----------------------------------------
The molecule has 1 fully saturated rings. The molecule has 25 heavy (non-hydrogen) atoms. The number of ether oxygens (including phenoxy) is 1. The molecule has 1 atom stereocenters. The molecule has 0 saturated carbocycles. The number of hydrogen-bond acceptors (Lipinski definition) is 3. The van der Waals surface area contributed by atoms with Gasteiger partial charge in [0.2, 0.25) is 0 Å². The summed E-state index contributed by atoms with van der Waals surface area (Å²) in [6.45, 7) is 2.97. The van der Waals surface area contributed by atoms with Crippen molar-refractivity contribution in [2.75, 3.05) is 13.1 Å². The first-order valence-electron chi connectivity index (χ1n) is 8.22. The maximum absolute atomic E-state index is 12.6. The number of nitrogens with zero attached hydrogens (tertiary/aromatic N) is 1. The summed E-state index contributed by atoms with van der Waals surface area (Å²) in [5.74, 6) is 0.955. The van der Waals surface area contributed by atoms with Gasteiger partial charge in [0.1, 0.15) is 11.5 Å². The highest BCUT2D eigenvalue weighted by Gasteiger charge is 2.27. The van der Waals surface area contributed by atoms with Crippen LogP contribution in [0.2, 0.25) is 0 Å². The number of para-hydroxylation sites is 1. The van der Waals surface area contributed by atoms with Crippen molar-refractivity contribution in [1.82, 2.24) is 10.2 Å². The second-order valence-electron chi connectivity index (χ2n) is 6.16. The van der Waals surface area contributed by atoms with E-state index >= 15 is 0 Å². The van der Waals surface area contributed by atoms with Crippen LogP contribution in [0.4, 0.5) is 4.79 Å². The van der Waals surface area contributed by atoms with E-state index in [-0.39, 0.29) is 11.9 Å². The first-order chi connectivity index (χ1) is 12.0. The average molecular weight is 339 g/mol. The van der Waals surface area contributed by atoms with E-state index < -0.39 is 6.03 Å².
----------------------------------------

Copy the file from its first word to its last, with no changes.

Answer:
The molecule has 1 fully saturated rings. The molecule has 25 heavy (non-hydrogen) atoms. The number of ether oxygens (including phenoxy) is 1. The molecule has 1 atom stereocenters. The molecule has 0 saturated carbocycles. The number of hydrogen-bond acceptors (Lipinski definition) is 3. The van der Waals surface area contributed by atoms with Gasteiger partial charge in [0.2, 0.25) is 0 Å². The summed E-state index contributed by atoms with van der Waals surface area (Å²) in [6.45, 7) is 2.97. The van der Waals surface area contributed by atoms with Crippen molar-refractivity contribution in [2.75, 3.05) is 13.1 Å². The first-order valence-electron chi connectivity index (χ1n) is 8.22. The maximum absolute atomic E-state index is 12.6. The number of nitrogens with zero attached hydrogens (tertiary/aromatic N) is 1. The summed E-state index contributed by atoms with van der Waals surface area (Å²) in [5.74, 6) is 0.955. The van der Waals surface area contributed by atoms with Gasteiger partial charge in [0.1, 0.15) is 11.5 Å². The highest BCUT2D eigenvalue weighted by Gasteiger charge is 2.27. The van der Waals surface area contributed by atoms with Crippen LogP contribution in [0.2, 0.25) is 0 Å². The number of para-hydroxylation sites is 1. The van der Waals surface area contributed by atoms with Crippen molar-refractivity contribution in [1.82, 2.24) is 10.2 Å². The second-order valence-electron chi connectivity index (χ2n) is 6.16. The van der Waals surface area contributed by atoms with E-state index >= 15 is 0 Å². The van der Waals surface area contributed by atoms with Crippen LogP contribution in [0.4, 0.5) is 4.79 Å². The van der Waals surface area contributed by atoms with E-state index in [-0.39, 0.29) is 11.9 Å². The first-order chi connectivity index (χ1) is 12.0. The average molecular weight is 339 g/mol. The van der Waals surface area contributed by atoms with E-state index < -0.39 is 6.03 Å².